The social psychologist Jonathan Haidt has just won the third annual $5,000 book prize from the Los Angeles-based public affairs group Zócalo Public Square, for his great work The Righteous Mind: Why Good People Are Divided by Politics and Religion. Reason was proud to run a cover excerpt from the book, which we headlined "Born This Way? Nature, nurture, narratives, and the making of our political personalities."
Q. There are joiners like the 1930s fascists or communists who remained blind to all faults on their own side, and then there are loners like George Orwell, who seemed extraordinarily immune to some of the moral and logical blindness common to human beings. What characterizes the clear-eyed person who can see the truth in front of his nose from the person who can't?
A. One of the three principles of moral psychology that I present in the book is "morality binds and blinds." Some people do this with more gusto than others. Some people crave the security and moral certainty that comes with joining a group that is engaged in ideological battles. Orwell, somehow, didn't just join the left and go blind. I don't know if the reason is to be found in his personality—perhaps he was more secure or more of a loner—or whether it is to be found in some of his idiosyncratic profile of experiences. A deeply disillusioning experience can snap one out of a dream, as happened with Orwell during the Spanish Civil War. Then again, Robert Frost defined a liberal as a man too broadminded to take his own side in a quarrel. So Orwell might be an example of the true liberal—not just a partisan, but a true descendent of the Enlightenment, which many leftists are not.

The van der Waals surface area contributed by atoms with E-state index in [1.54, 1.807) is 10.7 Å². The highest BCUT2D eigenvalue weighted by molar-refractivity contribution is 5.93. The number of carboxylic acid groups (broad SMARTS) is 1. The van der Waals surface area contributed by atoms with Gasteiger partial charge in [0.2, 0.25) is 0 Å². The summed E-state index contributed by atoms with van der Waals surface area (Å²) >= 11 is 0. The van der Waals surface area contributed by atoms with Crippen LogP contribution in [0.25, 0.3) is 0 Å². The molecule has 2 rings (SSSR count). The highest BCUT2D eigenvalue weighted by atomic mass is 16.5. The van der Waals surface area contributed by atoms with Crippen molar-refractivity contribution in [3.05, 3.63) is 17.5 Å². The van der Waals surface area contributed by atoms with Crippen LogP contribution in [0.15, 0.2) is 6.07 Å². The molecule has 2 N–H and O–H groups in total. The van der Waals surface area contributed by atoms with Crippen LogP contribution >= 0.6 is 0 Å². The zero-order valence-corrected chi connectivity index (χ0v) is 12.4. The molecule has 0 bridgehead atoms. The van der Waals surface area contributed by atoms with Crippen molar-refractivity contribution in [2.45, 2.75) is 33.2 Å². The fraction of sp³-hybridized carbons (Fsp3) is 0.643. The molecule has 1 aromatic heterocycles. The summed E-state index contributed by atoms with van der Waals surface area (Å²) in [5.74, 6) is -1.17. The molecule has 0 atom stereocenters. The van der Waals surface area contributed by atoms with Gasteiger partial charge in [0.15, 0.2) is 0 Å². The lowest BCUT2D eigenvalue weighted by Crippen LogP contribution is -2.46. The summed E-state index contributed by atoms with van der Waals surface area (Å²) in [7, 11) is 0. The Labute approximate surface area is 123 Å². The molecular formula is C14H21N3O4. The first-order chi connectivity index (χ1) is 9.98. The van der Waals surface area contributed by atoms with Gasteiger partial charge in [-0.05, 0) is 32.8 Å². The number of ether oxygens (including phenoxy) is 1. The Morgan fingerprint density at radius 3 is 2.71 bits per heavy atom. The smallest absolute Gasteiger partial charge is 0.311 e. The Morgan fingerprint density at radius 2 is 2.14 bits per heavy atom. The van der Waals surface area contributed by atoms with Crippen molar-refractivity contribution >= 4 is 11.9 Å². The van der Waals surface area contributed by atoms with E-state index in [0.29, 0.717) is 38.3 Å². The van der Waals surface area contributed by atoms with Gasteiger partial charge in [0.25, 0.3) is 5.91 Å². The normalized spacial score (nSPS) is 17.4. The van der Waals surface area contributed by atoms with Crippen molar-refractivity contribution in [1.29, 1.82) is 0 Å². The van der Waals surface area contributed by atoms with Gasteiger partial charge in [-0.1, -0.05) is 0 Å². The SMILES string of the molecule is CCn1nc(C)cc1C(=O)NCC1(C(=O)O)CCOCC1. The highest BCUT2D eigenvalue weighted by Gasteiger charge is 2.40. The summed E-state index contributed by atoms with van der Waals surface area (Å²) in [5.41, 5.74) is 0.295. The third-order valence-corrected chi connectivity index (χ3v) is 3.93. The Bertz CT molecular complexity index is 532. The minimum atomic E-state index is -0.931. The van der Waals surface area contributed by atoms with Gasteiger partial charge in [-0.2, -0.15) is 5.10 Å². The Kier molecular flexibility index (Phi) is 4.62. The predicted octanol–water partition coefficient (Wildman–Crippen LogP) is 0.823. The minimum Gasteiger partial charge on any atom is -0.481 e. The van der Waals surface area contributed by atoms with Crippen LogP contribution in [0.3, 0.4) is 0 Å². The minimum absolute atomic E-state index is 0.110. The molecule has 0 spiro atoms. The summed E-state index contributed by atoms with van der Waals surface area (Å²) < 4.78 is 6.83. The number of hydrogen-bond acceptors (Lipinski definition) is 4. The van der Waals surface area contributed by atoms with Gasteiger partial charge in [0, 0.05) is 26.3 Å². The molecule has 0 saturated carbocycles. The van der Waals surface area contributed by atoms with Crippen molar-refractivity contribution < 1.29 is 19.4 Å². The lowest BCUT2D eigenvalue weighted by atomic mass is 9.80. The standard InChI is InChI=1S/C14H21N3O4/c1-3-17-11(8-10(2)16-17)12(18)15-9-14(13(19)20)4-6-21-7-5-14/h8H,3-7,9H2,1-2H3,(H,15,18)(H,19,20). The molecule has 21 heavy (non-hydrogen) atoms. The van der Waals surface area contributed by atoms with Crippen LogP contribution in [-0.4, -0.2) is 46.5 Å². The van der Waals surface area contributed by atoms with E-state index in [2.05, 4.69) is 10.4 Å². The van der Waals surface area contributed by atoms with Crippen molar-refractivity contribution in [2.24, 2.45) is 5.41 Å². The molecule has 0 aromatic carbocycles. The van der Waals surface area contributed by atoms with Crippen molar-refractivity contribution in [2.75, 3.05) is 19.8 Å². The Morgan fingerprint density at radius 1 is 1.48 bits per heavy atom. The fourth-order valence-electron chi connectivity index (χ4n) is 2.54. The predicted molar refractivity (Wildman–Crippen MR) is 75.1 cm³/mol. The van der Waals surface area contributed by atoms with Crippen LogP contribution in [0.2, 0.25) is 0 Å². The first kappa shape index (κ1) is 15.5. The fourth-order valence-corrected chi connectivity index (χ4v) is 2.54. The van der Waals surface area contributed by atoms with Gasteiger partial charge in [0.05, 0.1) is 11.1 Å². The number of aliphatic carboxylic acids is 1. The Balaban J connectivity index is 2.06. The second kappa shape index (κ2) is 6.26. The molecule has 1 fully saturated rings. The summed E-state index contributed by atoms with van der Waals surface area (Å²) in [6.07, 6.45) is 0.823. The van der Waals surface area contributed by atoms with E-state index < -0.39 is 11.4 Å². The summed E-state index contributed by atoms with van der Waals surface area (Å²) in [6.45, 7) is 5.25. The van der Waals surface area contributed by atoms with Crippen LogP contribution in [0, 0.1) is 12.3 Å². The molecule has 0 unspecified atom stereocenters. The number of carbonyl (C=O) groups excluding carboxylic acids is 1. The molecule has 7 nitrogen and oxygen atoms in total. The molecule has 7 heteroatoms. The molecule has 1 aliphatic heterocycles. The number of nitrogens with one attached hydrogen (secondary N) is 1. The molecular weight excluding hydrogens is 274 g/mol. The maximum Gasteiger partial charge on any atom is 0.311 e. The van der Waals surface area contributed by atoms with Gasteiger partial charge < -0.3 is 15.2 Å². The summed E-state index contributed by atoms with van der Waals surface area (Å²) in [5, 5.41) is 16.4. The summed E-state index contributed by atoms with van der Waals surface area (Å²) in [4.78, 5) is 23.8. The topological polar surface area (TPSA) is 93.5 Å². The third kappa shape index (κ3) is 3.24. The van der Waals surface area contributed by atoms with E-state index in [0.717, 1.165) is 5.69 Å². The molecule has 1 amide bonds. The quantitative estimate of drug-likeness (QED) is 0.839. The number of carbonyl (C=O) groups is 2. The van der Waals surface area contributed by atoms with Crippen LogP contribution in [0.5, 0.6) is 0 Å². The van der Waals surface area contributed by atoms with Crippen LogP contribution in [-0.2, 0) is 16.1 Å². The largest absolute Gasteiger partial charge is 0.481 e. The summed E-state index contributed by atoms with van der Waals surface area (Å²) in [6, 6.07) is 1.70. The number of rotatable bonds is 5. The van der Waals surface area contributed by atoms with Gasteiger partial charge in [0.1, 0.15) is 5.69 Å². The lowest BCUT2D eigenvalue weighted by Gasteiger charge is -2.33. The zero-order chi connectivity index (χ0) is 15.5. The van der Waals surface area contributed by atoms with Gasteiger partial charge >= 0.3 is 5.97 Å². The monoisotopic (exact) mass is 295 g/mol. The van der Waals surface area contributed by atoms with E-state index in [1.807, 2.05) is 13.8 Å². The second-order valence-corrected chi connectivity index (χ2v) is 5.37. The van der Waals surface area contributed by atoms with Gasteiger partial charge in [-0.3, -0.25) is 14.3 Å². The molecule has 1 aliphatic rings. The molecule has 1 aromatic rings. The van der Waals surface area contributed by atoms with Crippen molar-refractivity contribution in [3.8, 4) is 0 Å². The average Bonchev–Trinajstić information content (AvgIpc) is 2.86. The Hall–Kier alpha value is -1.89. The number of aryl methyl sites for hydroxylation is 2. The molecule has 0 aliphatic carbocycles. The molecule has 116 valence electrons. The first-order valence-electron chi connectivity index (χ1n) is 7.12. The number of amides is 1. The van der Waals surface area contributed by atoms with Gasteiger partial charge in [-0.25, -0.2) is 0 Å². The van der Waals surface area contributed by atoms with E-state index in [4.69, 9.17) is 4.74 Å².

Haidt recently gave a great talk at a Reason-sponsored event at the Museum of Sex in New York, which you can watch below: